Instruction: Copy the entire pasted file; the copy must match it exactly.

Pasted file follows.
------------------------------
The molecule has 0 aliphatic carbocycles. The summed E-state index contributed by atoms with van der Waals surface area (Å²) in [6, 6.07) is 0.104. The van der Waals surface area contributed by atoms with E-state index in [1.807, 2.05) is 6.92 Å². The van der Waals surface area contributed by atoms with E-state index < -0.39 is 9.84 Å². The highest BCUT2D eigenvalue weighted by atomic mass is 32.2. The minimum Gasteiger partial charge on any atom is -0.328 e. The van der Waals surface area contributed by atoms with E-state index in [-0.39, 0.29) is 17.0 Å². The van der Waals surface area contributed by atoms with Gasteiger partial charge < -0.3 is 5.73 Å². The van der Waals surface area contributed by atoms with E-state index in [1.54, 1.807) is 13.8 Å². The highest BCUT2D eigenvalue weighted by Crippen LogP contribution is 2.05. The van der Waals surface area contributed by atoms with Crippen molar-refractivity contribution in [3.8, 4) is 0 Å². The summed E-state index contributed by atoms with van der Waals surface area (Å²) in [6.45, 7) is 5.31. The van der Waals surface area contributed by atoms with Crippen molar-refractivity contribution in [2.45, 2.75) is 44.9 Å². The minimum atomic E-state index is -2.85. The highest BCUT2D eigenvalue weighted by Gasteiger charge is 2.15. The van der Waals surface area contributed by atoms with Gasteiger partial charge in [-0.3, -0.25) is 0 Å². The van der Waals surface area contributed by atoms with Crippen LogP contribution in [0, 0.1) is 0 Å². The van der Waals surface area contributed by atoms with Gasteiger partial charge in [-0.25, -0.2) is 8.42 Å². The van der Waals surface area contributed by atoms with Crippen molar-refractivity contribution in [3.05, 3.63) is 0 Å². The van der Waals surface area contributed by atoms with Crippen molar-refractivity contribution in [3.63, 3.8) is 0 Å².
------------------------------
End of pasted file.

The molecule has 0 aliphatic carbocycles. The summed E-state index contributed by atoms with van der Waals surface area (Å²) in [6, 6.07) is 0.104. The van der Waals surface area contributed by atoms with E-state index in [1.807, 2.05) is 6.92 Å². The van der Waals surface area contributed by atoms with E-state index < -0.39 is 9.84 Å². The highest BCUT2D eigenvalue weighted by atomic mass is 32.2. The minimum Gasteiger partial charge on any atom is -0.328 e. The van der Waals surface area contributed by atoms with E-state index in [-0.39, 0.29) is 17.0 Å². The van der Waals surface area contributed by atoms with Gasteiger partial charge < -0.3 is 5.73 Å². The van der Waals surface area contributed by atoms with E-state index in [1.54, 1.807) is 13.8 Å². The highest BCUT2D eigenvalue weighted by Crippen LogP contribution is 2.05. The van der Waals surface area contributed by atoms with Crippen molar-refractivity contribution in [3.8, 4) is 0 Å². The summed E-state index contributed by atoms with van der Waals surface area (Å²) in [6.45, 7) is 5.31. The van der Waals surface area contributed by atoms with Crippen molar-refractivity contribution in [2.45, 2.75) is 44.9 Å². The minimum atomic E-state index is -2.85. The highest BCUT2D eigenvalue weighted by Gasteiger charge is 2.15. The van der Waals surface area contributed by atoms with Gasteiger partial charge in [-0.3, -0.25) is 0 Å². The van der Waals surface area contributed by atoms with Crippen LogP contribution in [0, 0.1) is 0 Å². The van der Waals surface area contributed by atoms with Gasteiger partial charge in [-0.25, -0.2) is 8.42 Å². The van der Waals surface area contributed by atoms with Crippen molar-refractivity contribution in [3.05, 3.63) is 0 Å². The van der Waals surface area contributed by atoms with Crippen molar-refractivity contribution in [3.63, 3.8) is 0 Å².